Thursday, January 20, 2005


LOS ANGELES (AP) - Lamont Bentley, who was a regular in the 1990s sitcom "Moesha" and appeared frequently in television and movies, was killed in a car crash, his manager said yesterday.

Bentley, 31, played Hakeem Campbell, the longtime friend of pop singer Brandy's character, Moesha Mitchell, in the UPN sitcom. He also played the role of Hakeem in three episodes of the 'Moesha' spin-off 'The Parkers'. (The episodes were "Road Trip", "Scary Kim", and "There's A Shag".)

And in the 'Clueless' crossover episode ("Prom Misses, Prom Misses"), he also made the leap as Hakeem.

Somewhere down the road, Hakeem Campbell will be inducted into the TV Crossover Hall Of Fame.


Wednesday, January 19, 2005


On a recent episode of 'Alias' (in fact, the one which had a crossover with 'Lost'), the villain was known by the name of "Martin Bishop".

For all I know, he was using an alias as well. And if so, it helps illustrate that there is a difference between the movie and TV universes.

Certain movies are connected to the TV Universe, - spin-off franchises and maybe MAYBE a few remakes, - but for the most part, the so-called "Cineverse" is a fragmented series of alternate dimensions that would be impossible to gel into a cohesive whole.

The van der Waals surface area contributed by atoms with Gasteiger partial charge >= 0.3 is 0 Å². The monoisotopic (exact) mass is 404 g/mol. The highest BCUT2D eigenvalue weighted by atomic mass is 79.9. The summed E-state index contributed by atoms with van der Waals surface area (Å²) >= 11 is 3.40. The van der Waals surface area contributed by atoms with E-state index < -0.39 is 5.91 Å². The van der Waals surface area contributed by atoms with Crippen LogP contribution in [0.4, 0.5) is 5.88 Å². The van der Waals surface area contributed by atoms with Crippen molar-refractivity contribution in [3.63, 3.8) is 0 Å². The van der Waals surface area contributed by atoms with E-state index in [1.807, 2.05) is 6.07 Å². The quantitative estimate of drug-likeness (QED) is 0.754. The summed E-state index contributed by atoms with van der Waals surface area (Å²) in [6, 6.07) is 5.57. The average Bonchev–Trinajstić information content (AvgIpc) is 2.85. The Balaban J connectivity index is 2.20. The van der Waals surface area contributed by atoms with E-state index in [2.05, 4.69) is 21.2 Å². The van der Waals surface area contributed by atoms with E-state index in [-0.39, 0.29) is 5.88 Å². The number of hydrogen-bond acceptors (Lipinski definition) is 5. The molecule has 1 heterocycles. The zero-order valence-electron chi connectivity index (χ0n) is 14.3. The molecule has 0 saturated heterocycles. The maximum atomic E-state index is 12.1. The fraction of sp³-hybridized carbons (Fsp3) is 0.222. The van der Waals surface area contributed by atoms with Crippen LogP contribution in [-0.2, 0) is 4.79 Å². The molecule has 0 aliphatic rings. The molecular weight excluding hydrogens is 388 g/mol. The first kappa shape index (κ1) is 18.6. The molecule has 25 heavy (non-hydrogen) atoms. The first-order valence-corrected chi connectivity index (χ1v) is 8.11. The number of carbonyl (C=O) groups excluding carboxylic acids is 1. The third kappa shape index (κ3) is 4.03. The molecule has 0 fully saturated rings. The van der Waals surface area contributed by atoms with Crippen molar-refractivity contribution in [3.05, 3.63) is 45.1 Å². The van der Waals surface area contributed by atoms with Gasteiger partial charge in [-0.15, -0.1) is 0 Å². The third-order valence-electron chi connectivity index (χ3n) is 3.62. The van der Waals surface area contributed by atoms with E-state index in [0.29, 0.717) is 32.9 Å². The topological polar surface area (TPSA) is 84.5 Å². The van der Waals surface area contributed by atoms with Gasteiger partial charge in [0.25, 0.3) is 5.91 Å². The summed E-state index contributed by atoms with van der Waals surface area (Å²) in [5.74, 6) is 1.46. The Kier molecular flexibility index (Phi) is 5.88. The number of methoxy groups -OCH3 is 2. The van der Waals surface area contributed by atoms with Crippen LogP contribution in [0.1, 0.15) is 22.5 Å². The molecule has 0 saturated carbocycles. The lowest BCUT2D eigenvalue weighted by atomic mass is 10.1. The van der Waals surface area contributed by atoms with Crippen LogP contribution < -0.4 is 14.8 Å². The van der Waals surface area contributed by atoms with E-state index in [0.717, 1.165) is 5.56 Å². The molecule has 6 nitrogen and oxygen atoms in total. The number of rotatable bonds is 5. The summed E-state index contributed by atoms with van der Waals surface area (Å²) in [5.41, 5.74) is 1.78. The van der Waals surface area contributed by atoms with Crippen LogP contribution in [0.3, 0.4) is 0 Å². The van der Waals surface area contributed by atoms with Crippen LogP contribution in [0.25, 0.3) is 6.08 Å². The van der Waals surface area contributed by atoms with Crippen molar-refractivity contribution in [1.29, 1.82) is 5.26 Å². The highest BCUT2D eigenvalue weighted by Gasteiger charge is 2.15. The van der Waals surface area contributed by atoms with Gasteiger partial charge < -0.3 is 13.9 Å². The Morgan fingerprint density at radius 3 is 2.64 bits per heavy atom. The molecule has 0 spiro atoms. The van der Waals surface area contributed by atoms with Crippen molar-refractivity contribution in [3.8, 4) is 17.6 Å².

More than likely, the Martin Bishop of 'Alias' took his nom de espionage from either one movie which was inspired by another, or from them both:

In "Sneakers", Robert Redford played Martin Bishop. But that's just an alias he had gone by for the last 20 years, since running from the authorities. He was wanted for hacking into things he wasn't supposed to, causing quite a bit of mischief in the name of his bleeding-heart causes.

He and his team of security experts regularly broke into high-security establishments to check for security holes, so that these places can keep bad guys with the same means out.

In "Three Days Of The Condor" (1975) which also starred Robert Redford, a CIA building was hit. Subsequently, a list of the casualties was displayed.... The final two names on the list being Martin and Bishop, which was Redford's alias in "Sneakers".

It could be that the Redford character in "Sneakers" saw his resemblance to the character played by Redford in "Three Days Of The Condor". Who knows? Doesn't matter to me; I work for Toobworld.

But the Martin Bishop of 'Alias' must have liked the connection when he saw both movies; he must have been a big fan of the spy genre in films to have noticed it.

Unfortunately - but only for him, - the name's mojo didn't translate to his own success in the field.


Tuesday, January 18, 2005


Three actors passed away in the last two weeks that made their mark in Toobworld......

First, comic Gene Baylos died at the age of 98. He was known at the Friar's Club as the comic's comic, but was never able to translate that to major success or recognition from the public.